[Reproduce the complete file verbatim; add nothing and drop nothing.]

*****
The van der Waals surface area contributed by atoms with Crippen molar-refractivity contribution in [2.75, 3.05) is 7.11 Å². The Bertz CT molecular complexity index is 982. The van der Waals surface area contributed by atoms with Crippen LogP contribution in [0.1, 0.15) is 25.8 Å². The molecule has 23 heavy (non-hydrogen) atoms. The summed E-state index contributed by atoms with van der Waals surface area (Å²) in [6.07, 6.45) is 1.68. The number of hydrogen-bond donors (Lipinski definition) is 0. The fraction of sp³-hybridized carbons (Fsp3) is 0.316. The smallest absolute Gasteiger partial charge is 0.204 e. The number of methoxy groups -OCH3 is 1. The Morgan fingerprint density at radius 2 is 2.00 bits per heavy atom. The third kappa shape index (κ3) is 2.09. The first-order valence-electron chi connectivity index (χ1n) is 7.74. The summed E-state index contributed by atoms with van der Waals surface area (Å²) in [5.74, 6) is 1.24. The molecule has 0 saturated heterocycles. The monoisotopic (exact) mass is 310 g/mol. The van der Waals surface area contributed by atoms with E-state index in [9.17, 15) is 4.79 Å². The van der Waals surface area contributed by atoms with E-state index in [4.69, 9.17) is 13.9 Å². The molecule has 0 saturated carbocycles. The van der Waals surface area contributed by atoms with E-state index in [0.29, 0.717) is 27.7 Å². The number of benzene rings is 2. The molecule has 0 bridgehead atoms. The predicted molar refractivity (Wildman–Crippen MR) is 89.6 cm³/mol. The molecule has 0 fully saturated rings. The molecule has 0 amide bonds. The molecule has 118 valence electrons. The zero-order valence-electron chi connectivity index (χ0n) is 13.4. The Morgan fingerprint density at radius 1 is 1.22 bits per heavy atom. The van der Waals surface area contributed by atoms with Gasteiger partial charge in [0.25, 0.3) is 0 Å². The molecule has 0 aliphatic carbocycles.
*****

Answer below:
The van der Waals surface area contributed by atoms with Crippen molar-refractivity contribution in [2.75, 3.05) is 7.11 Å². The Bertz CT molecular complexity index is 982. The van der Waals surface area contributed by atoms with Crippen LogP contribution in [0.1, 0.15) is 25.8 Å². The molecule has 23 heavy (non-hydrogen) atoms. The summed E-state index contributed by atoms with van der Waals surface area (Å²) in [6.07, 6.45) is 1.68. The number of hydrogen-bond donors (Lipinski definition) is 0. The fraction of sp³-hybridized carbons (Fsp3) is 0.316. The smallest absolute Gasteiger partial charge is 0.204 e. The number of methoxy groups -OCH3 is 1. The Morgan fingerprint density at radius 2 is 2.00 bits per heavy atom. The third kappa shape index (κ3) is 2.09. The first-order valence-electron chi connectivity index (χ1n) is 7.74. The summed E-state index contributed by atoms with van der Waals surface area (Å²) in [5.74, 6) is 1.24. The molecule has 0 saturated heterocycles. The monoisotopic (exact) mass is 310 g/mol. The van der Waals surface area contributed by atoms with E-state index in [9.17, 15) is 4.79 Å². The van der Waals surface area contributed by atoms with E-state index in [4.69, 9.17) is 13.9 Å². The molecule has 0 saturated carbocycles. The van der Waals surface area contributed by atoms with E-state index in [0.29, 0.717) is 27.7 Å². The number of benzene rings is 2. The molecule has 0 bridgehead atoms. The predicted molar refractivity (Wildman–Crippen MR) is 89.6 cm³/mol. The molecule has 0 fully saturated rings. The molecule has 0 amide bonds. The molecule has 118 valence electrons. The zero-order valence-electron chi connectivity index (χ0n) is 13.4. The Morgan fingerprint density at radius 1 is 1.22 bits per heavy atom. The van der Waals surface area contributed by atoms with Gasteiger partial charge in [0.25, 0.3) is 0 Å². The molecule has 0 aliphatic carbocycles.